Unlike a partner in a partnership, a minority shareholder has no right to dissolve a corporation merely by withdrawing her interest. Absent judicial intervention, corporate dissolution occurs only at the consent of all shareholders. Although a disgruntled shareholder in a public corporation can always withdraw her investment by selling her shares in the market, such an exit strategy is rarely available to a minority shareholder in a private company. Nonetheless, oppressed minority shareholders are not without a remedy in California. Subsecs. (b)(4) and (b)(5) of Corporations Code section 1800, which is California’s involuntary dissolution statute, offer protection to minority shareholders in certain situations from the prejudicial acts of those in control.
Involuntary Dissolution of a California Corporation: The Nuclear Option for Mistreatment of Minority Shareholders
The impact in California of forum selection clauses contained in a corporation’s bylaws or in its articles of incorporation has been the subject of an earlier article at this blog. The law in California concerning such forum selection clauses has continued to evolve and change, particularly in light of developments in Delaware.
In its broadest sense, the business judgment rule is a policy of respect by the courts for the business judgment of corporate directors in exercising their discretion in making corporate decisions.
I use the term “shareholder oppression” to refer to the denial of any realistic benefit to a shareholder for their investment in the company. So, how do the people in control of a privately held company oppress minority shareholders? I will discuss that in this article.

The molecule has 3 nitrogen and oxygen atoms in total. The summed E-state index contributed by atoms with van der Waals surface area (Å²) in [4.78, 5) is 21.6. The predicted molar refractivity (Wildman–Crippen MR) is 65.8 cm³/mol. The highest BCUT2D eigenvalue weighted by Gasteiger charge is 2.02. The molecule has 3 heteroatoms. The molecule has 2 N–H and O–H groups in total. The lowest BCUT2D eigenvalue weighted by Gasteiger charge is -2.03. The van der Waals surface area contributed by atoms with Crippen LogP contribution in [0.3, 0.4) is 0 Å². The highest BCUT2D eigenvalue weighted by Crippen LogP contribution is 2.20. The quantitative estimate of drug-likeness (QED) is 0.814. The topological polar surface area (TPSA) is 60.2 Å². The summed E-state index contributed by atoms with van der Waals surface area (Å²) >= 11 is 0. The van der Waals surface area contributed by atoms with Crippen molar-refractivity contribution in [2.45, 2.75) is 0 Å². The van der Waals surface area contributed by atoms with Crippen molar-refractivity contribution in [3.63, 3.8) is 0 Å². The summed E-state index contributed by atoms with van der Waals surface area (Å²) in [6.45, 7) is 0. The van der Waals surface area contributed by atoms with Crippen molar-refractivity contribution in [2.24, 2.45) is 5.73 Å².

Shareholders Rights to Corporate Annual Financial Reports Under California Corporations Code §1501(a)
Corporations have a statutory and fiduciary duty to provide shareholders with an annual report containing an up-to-date balance sheet, income statement, and a statement of cash flows accompanied by any independent auditors’ reports, within 120 days of the end of the previous fiscal year.
Shareholders have limited rights to inspect the records of California corporations. While statutory laws governing the types of records shareholders may examine are complex and may appear unwieldy, an experienced attorney may assist the shareholder to take full advantage of broader common law shareholder rights of inspection
Federal Court in California Nixes Forum Selection Clause in Delaware Corporation’s Bylaws that Would Require Shareholders Outside Delaware to Bring Suit Against the Corporation in Delaware.
In recent years, several Delaware corporations have either adopted or proposed exclusive forum selection bylaw provisions. These provisions generally require that stockholder suits relating to the internal affairs of a corporation be brought exclusively in the company’s state of incorporation, Delaware. However, a minority shareholder in California might prefer to bring suit here
California Law May Determine Critical Corporate Governance Issues Even Though It’s a Delaware, Nevada or Texas Corporation
WARNING: A potential investor should not assume merely because she buys stock in a corporation based in the Golden State, that California’s corporations laws will protect the shareholder from losses if the founders or other insiders defraud the company!
Discover what shareholder oppression remedies are available for shareholders in California.
Shareholder Election of Directors, Cumulative Voting Rules and Annual Shareholder Meeting Requirements for California Corporations
Discover how minority shareholders are protected by California statues that govern the election of directors.